Advisory for Events and Programs Involving Swine

Including School Livestock Programs, 4-H Livestock Programs, Farm Fairs and County Fairs

August 13, 2012

The Hawaii Department of Agriculture (HDOA) recommends the following actions be adopted by events and programs where there may be contact between swine and humans.  These recommendations are being emphasized due to the recent confirmation of a variant influenza virus H3N2v in a person who had close contact with domestic swine on Maui. Concerns over similar infections have occurred recently in other states, including Indiana and Ohio.  These recommendations were established to protect both animal and human health.


  • Show management should insure that signage about proper hygienic practices is posted widely and prominently in and around livestock areas and hygienic stations with running water, soap and instructions for use are strategically placed.
  • Show management should report any unanticipated disease trends that occur at the fair in people or swine to HDOA and the Hawaii Department of Health (DOH).
  • Show management of individual fairs may adopt requirements which are more stringent than those recommended by the department, and all exhibitors are encouraged to check with the organizers of each fair in advance to ensure compliance with all requirements.


  • All swine entering fairs and exhibits should be vaccinated for swine influenza (H3N2 and H1N1 or any newer multivalent influenza vaccine) using the manufacturer’s recommendations and at least 2-4 weeks prior to the event. Although there is no information to suggest that current commercial swine influenza vaccines are effective against H3N2v, vaccination against various infectious agents affecting swine is an important herd health management tool.
  • Any swine found to be abnormal (off of feed, depressed, coughing, sneezing) during the event should have their temperatures taken and should be removed to their premise of origin if temperatures are equal to or above 105 degrees Fahrenheit.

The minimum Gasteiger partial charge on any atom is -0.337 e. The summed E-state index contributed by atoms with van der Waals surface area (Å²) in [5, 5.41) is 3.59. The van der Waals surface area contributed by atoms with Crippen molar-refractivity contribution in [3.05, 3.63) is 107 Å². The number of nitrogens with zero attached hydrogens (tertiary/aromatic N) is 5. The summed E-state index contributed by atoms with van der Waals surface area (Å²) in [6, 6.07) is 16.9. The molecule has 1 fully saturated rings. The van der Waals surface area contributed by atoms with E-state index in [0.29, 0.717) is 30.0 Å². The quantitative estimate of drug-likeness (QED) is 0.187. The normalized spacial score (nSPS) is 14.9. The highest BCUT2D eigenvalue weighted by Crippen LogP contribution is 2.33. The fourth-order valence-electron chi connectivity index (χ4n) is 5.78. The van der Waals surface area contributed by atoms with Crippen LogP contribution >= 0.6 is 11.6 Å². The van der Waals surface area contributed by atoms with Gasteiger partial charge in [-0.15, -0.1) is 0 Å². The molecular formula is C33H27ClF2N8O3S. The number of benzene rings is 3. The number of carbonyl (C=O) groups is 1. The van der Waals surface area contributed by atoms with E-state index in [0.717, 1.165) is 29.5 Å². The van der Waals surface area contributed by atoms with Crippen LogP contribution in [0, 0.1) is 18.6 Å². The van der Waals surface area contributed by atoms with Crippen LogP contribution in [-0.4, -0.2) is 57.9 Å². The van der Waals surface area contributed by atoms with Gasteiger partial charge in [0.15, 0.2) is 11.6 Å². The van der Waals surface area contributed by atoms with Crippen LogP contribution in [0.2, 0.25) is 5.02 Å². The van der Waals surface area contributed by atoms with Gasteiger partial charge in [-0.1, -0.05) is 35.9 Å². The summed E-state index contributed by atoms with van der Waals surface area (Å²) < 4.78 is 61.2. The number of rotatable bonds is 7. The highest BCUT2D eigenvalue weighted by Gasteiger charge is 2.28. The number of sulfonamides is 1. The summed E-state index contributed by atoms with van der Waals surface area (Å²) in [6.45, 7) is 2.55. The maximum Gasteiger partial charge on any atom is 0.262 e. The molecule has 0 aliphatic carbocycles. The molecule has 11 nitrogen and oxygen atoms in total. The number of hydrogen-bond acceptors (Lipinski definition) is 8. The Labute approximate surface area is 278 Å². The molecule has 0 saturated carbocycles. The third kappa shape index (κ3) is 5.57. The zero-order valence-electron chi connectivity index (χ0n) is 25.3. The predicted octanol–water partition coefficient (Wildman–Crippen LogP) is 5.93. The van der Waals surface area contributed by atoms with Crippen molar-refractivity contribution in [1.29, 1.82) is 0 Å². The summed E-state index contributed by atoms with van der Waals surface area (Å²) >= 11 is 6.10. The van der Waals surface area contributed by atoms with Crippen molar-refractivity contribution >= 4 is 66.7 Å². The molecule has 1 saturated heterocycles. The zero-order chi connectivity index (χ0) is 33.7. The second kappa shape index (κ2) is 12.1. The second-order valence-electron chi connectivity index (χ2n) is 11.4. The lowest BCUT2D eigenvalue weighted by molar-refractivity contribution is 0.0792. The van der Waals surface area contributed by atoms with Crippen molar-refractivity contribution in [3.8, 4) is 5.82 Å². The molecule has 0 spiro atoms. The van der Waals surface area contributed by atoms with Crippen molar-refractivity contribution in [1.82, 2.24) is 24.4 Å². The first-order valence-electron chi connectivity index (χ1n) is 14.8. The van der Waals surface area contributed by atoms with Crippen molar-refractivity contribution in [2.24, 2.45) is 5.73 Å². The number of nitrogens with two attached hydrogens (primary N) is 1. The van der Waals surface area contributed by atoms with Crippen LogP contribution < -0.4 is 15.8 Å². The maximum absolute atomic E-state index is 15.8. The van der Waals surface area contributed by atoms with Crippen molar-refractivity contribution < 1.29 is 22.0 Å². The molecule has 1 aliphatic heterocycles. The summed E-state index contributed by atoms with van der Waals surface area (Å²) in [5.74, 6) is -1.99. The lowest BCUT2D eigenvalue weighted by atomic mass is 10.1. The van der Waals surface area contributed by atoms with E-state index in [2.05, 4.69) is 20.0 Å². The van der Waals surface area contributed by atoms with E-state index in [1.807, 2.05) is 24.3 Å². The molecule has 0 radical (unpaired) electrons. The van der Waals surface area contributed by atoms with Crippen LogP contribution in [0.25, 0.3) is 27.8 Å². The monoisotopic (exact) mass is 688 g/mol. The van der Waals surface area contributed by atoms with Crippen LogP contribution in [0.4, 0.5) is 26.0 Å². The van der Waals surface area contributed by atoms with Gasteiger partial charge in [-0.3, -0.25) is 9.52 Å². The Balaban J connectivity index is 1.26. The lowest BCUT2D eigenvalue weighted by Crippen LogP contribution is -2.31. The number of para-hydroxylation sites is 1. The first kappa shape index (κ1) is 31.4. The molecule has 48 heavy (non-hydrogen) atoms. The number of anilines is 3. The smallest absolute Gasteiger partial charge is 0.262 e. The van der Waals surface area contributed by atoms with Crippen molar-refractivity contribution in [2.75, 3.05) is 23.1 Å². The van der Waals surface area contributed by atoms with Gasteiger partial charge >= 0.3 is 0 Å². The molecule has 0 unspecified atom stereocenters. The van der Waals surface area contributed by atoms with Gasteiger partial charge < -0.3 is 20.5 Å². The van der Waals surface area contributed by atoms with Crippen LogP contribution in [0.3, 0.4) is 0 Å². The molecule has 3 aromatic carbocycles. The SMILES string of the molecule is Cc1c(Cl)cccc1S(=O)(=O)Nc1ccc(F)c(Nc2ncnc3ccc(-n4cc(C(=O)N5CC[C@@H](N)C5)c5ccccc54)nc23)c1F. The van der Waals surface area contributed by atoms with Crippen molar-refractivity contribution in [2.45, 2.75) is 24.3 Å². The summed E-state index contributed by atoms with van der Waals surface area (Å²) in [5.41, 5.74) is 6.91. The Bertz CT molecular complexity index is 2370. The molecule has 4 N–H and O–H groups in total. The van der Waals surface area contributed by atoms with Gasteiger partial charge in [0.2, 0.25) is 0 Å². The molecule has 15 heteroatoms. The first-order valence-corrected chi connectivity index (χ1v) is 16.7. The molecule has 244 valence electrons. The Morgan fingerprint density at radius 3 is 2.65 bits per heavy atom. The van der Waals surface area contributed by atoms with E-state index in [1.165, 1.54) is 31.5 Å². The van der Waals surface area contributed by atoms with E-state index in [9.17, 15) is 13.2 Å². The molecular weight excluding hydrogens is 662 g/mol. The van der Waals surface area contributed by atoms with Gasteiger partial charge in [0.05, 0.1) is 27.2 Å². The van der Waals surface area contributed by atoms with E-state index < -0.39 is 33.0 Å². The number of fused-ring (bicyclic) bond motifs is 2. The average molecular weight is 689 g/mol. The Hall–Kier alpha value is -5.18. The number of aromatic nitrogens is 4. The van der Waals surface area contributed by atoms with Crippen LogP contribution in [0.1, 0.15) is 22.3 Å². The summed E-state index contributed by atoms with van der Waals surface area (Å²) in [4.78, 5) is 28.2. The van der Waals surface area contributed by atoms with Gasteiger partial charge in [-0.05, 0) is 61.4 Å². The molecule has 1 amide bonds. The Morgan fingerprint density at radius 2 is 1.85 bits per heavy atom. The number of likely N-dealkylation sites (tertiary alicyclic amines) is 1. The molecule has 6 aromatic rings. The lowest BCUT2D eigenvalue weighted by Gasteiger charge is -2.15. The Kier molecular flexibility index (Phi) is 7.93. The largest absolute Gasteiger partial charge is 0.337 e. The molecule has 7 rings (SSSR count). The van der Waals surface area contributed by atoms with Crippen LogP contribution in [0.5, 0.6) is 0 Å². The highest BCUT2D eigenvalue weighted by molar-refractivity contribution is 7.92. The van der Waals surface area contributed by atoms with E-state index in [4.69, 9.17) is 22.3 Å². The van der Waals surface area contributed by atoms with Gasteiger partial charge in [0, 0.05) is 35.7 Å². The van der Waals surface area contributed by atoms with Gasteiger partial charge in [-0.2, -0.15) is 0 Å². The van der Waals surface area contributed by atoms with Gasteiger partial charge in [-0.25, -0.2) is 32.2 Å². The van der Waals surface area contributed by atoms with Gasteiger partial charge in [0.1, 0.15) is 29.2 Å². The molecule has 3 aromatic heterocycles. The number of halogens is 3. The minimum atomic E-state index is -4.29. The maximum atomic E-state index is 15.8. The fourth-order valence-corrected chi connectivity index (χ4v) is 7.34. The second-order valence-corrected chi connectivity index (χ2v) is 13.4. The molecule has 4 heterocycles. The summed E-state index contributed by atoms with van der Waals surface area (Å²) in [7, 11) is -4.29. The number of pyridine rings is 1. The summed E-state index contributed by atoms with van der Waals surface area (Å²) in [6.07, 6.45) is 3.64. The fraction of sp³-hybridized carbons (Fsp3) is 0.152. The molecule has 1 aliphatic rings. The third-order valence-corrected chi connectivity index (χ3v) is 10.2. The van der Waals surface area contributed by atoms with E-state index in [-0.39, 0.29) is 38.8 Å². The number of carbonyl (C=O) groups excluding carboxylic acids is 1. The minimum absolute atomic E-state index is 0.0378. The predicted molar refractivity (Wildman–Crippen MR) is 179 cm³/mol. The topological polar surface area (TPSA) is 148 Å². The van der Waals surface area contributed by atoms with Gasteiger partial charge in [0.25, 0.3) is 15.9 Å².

•  HDOA recommends that animals returning home from fairs be isolated from other members of the herd for 2-4 weeks to help prevent the spread of disease.


  • People at high risk for influenza complications (underlying chronic medical conditions, pregnant, younger than five years, older than 65 years or those with weakened immune systems) should consider avoiding exposure to pigs this season.
  • People involved in activities that may involve swine contact should:
    • Wash their hands frequently with soap and running water before and after contact with animals;
    • Avoid eating, drinking or putting anything in your mouth in animal areas; and
    • Avoid close contact with animals that look or act ill.
  • Use hand-wash stations in and around livestock areas according to instructions
  • Avoid contact with pigs if YOU are experiencing flu-like symptoms. It is also important that humans not spread diseases to pigs.
  • If you must come in contact with pigs known or suspected to be infected, or their environment, you should use appropriate protective measures (for example, wear protective clothing, gloves, masks that cover your mouth and nose, and other personal protective equipment), avoid touching your face, and utilize frequent hand washing.
  • People who experience influenza-like symptoms within seven days following direct or close contact with pigs and who seek medical care should inform their health care provider about the exposure.

The HDOA recommends that exhibitors of all animals, including those for commercial exhibit, discuss the health of their animals, including vaccine recommendations, with a veterinarian on a regular basis.

For more information or to report suspected animal health issues, contact HDOA’s Animal Disease Control Branch on Oahu at 808-483-7106 during normal business hours or after hours, call 808-837-8092.

For information relating to human health, contact the DOH Disease Investigation Branch Duty Officer at 808-586-4586.  To view the CDC HEALTH ADVISORY, August 3, 2012, go to:

Please visit the Hawaii Department of Agriculture website for more information and links to other resources: H3N2v Influenza Case